Governor's Island got its current name in 1784 when the island was under British control "for the benefit and accommodation of His Majesty's Governors." Its strategic location made it suitable for a military facility for the next 200 years.
The land mass of the island was increased using rocks and dirt excavations from the Lexington Avenue Subway line.
In 1811, the Army completed construction of Castle Williams with 8 foot thick walls to defend against artillery.
After other various uses and occupations throughout history, the island was used for recruitment and as a prison for Confederate soldiers during the American Civil War.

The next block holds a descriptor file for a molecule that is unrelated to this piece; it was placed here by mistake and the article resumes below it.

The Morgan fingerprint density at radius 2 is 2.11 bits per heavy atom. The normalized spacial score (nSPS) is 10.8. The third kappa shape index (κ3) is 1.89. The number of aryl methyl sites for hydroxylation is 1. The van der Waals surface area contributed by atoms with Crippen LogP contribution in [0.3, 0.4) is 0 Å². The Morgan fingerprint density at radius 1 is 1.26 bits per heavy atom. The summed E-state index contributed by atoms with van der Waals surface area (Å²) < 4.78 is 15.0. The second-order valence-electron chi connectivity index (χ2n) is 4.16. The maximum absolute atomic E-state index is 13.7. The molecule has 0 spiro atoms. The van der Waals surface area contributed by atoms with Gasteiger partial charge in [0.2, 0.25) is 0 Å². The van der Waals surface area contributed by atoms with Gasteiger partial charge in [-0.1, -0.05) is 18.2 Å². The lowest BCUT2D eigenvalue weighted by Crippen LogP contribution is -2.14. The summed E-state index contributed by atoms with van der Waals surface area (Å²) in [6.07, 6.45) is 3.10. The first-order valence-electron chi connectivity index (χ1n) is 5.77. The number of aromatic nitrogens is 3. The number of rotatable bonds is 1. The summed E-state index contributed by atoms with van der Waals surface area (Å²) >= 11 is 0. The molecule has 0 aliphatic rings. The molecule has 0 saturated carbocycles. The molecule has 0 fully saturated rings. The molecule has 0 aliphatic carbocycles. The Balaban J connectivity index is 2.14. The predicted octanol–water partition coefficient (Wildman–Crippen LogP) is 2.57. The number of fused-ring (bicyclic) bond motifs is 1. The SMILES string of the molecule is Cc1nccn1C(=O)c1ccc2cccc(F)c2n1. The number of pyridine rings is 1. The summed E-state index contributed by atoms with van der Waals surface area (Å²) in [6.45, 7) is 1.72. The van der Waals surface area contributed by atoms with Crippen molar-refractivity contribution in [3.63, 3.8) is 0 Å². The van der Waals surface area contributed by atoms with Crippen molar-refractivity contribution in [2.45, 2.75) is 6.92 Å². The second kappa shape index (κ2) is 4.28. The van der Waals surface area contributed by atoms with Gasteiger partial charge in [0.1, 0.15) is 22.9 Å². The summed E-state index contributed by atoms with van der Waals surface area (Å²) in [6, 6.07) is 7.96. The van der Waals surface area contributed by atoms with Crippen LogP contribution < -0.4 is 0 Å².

In 1966, the island was turned over to the Coast Guard, who occupied it until 1995.
On January 31, 2003 the island was sold to the people of New York for $1 to be used for public benefit.
Here's an interesting juxtaposition of unrelated objects that placed together certainly make a statement.